After attending the opening of the business Kotahi Tourism by Hohepa Ruhe and the beautiful Melinda Loe. Being fascinated by the stories that were told that evening I was hooked enough to be the very first person to book on the tour. This morning was it, and so I dragged my family out to the elements to go and listen to stories of Maori in Sydney from first recorded visit in the 1700's. It was a blustery day, but since the weather forecast had promised it was going to be so we rugged up well.
The tour party was small enough (12 adults, 3 kids and 1 dog) that we could all hear Hohepa and Melinda spin their yarns, whilst meandering around the Rocks at a comfortable pace. The tour started at the Museum of Contemporary Arts and it was clear from the beginning that not only had there been a lot of research behind the scenes beforehand, but the story telling had been honed to an art.
The tour was an easy walk, weaving its way around the Rocks and ending up at Observatory Hill with a traditional waiata sung by our official tour guide Hohepa at the end. The history of Maori in Australia some two hundred years ago as respected traders was revealed. Stories of tikanga, tangihanga and te reo being used commonly in Rocks painted a picture of Maori being integral in the landscape of early Sydney.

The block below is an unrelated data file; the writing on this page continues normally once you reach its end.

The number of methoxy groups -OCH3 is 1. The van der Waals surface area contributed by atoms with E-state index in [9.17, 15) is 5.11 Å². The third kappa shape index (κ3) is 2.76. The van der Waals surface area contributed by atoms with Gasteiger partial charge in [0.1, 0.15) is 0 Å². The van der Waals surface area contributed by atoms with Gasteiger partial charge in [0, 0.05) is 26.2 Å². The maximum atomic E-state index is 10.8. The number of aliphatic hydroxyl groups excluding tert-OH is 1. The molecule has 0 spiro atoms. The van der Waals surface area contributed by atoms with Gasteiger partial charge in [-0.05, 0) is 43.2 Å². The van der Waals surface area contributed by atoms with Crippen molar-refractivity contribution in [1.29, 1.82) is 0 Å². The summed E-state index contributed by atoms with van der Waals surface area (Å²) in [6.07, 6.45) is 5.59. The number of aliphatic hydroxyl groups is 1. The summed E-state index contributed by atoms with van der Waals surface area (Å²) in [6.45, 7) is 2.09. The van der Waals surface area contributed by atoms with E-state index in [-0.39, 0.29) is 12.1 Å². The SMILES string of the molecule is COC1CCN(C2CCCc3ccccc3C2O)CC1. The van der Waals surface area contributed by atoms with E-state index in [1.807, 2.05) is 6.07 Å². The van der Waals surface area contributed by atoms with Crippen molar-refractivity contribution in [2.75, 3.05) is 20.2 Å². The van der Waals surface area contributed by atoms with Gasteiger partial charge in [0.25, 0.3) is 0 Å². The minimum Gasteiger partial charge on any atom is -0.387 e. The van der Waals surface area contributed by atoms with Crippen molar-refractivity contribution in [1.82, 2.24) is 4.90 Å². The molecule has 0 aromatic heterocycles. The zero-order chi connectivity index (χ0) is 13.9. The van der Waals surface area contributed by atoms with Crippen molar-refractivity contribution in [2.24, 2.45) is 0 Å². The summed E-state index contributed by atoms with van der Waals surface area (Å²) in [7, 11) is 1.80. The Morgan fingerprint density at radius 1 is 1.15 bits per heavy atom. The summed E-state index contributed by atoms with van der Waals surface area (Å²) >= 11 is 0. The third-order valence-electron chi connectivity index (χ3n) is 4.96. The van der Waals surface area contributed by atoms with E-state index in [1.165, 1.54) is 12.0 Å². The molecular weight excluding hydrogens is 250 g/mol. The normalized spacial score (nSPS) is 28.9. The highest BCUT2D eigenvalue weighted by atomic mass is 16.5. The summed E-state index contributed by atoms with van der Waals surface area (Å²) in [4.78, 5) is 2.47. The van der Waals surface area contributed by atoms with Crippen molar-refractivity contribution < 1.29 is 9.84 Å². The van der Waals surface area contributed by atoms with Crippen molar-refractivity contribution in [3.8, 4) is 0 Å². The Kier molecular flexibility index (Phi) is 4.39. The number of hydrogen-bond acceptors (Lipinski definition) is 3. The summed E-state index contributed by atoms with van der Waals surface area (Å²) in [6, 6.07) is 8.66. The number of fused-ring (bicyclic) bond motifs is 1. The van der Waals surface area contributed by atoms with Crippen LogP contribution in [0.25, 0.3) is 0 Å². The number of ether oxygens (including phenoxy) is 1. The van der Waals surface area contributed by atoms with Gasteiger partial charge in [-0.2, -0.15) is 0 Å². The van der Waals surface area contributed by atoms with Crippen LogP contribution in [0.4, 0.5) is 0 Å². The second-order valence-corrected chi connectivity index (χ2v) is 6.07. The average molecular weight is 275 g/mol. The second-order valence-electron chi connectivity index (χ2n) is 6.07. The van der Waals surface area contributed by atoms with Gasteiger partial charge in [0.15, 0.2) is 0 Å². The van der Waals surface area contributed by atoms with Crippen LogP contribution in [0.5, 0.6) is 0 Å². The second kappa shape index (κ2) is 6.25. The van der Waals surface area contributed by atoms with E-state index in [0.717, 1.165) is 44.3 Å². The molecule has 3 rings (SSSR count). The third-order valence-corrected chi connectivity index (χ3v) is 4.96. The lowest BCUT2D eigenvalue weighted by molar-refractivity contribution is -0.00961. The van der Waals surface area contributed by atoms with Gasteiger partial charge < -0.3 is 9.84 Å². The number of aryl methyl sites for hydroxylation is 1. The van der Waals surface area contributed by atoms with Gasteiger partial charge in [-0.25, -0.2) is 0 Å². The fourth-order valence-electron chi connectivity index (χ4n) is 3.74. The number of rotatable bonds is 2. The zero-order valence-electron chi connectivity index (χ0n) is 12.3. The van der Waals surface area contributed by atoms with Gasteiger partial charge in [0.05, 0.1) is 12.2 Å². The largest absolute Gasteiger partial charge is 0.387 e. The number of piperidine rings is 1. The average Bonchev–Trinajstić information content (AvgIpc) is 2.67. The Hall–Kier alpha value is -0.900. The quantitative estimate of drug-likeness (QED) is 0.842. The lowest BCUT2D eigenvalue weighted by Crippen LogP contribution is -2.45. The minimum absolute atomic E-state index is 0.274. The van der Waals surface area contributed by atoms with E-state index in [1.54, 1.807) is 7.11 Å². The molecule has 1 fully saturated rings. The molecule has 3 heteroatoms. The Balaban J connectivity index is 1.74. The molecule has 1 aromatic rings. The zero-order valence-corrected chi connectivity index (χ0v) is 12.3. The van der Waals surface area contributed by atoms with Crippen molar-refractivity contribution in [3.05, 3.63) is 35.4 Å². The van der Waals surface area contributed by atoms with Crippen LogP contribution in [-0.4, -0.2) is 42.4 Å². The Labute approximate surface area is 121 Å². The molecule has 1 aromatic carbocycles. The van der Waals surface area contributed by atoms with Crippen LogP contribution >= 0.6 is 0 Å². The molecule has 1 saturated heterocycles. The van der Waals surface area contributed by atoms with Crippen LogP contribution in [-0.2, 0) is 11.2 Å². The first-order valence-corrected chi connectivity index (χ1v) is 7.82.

Thanks to Melinda who was keeping the tour on track, making sure that we were all safe, timing was just right and that nothing was missed. The tour was a well balanced story of information, intrigue and entertainment. The tour party were fantastic and I'd personally like to thank the dog for entertaining our tamariki. The little ones kicked a bit of a fuss as their legs started to get tired, but the tour party weren't at all put off; followed by Mel and Hohepa's example, soon enough the whole party were helping them up stairs, carrying scooters, and generally jollying them along. The very sweet dog lady pitched in and probably saved the day by letting our tamariki walk and pat the dog.
Passion oozed from Hohepa as he told each story and noted each artifact or area where Maori had been involved at the Rocks. This was but one of the captivating things that would bring me back to take this tour again. There are more stories and I can't wait to hear them all.